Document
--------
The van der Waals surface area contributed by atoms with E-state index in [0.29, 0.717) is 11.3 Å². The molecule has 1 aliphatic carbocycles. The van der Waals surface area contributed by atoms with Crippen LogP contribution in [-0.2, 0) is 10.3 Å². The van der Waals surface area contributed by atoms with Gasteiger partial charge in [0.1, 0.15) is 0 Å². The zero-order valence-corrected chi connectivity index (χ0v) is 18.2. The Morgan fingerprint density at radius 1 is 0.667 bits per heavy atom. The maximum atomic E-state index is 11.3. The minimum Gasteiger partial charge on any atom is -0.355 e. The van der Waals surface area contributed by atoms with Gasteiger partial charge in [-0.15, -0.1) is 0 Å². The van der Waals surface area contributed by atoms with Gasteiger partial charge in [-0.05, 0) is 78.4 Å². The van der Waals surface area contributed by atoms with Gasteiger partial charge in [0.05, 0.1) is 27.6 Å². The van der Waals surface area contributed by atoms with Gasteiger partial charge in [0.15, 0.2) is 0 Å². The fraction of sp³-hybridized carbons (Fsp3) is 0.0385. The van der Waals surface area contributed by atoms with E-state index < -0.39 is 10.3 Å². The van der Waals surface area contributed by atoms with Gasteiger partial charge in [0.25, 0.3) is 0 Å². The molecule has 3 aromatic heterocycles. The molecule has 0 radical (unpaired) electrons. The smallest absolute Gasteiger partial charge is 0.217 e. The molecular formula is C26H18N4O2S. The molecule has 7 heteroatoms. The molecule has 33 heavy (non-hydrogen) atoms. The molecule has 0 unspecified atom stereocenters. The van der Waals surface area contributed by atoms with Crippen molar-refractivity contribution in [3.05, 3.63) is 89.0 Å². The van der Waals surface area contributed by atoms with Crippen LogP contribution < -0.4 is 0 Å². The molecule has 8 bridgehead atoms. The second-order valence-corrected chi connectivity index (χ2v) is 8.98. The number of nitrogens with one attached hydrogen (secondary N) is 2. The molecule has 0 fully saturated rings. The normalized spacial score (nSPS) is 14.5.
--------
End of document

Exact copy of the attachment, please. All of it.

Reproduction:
The van der Waals surface area contributed by atoms with E-state index in [0.29, 0.717) is 11.3 Å². The molecule has 1 aliphatic carbocycles. The van der Waals surface area contributed by atoms with Crippen LogP contribution in [-0.2, 0) is 10.3 Å². The van der Waals surface area contributed by atoms with Gasteiger partial charge in [0.1, 0.15) is 0 Å². The zero-order valence-corrected chi connectivity index (χ0v) is 18.2. The Morgan fingerprint density at radius 1 is 0.667 bits per heavy atom. The maximum atomic E-state index is 11.3. The minimum Gasteiger partial charge on any atom is -0.355 e. The van der Waals surface area contributed by atoms with Gasteiger partial charge in [-0.15, -0.1) is 0 Å². The van der Waals surface area contributed by atoms with Gasteiger partial charge in [-0.05, 0) is 78.4 Å². The van der Waals surface area contributed by atoms with Gasteiger partial charge in [0.05, 0.1) is 27.6 Å². The van der Waals surface area contributed by atoms with Gasteiger partial charge in [0.15, 0.2) is 0 Å². The fraction of sp³-hybridized carbons (Fsp3) is 0.0385. The van der Waals surface area contributed by atoms with E-state index < -0.39 is 10.3 Å². The van der Waals surface area contributed by atoms with Gasteiger partial charge in [0.25, 0.3) is 0 Å². The molecule has 3 aromatic heterocycles. The molecule has 0 radical (unpaired) electrons. The smallest absolute Gasteiger partial charge is 0.217 e. The molecular formula is C26H18N4O2S. The molecule has 7 heteroatoms. The molecule has 33 heavy (non-hydrogen) atoms. The molecule has 0 unspecified atom stereocenters. The van der Waals surface area contributed by atoms with Crippen molar-refractivity contribution in [3.05, 3.63) is 89.0 Å². The van der Waals surface area contributed by atoms with Crippen LogP contribution < -0.4 is 0 Å². The molecule has 8 bridgehead atoms. The second-order valence-corrected chi connectivity index (χ2v) is 8.98. The number of nitrogens with one attached hydrogen (secondary N) is 2. The molecule has 0 fully saturated rings. The normalized spacial score (nSPS) is 14.5.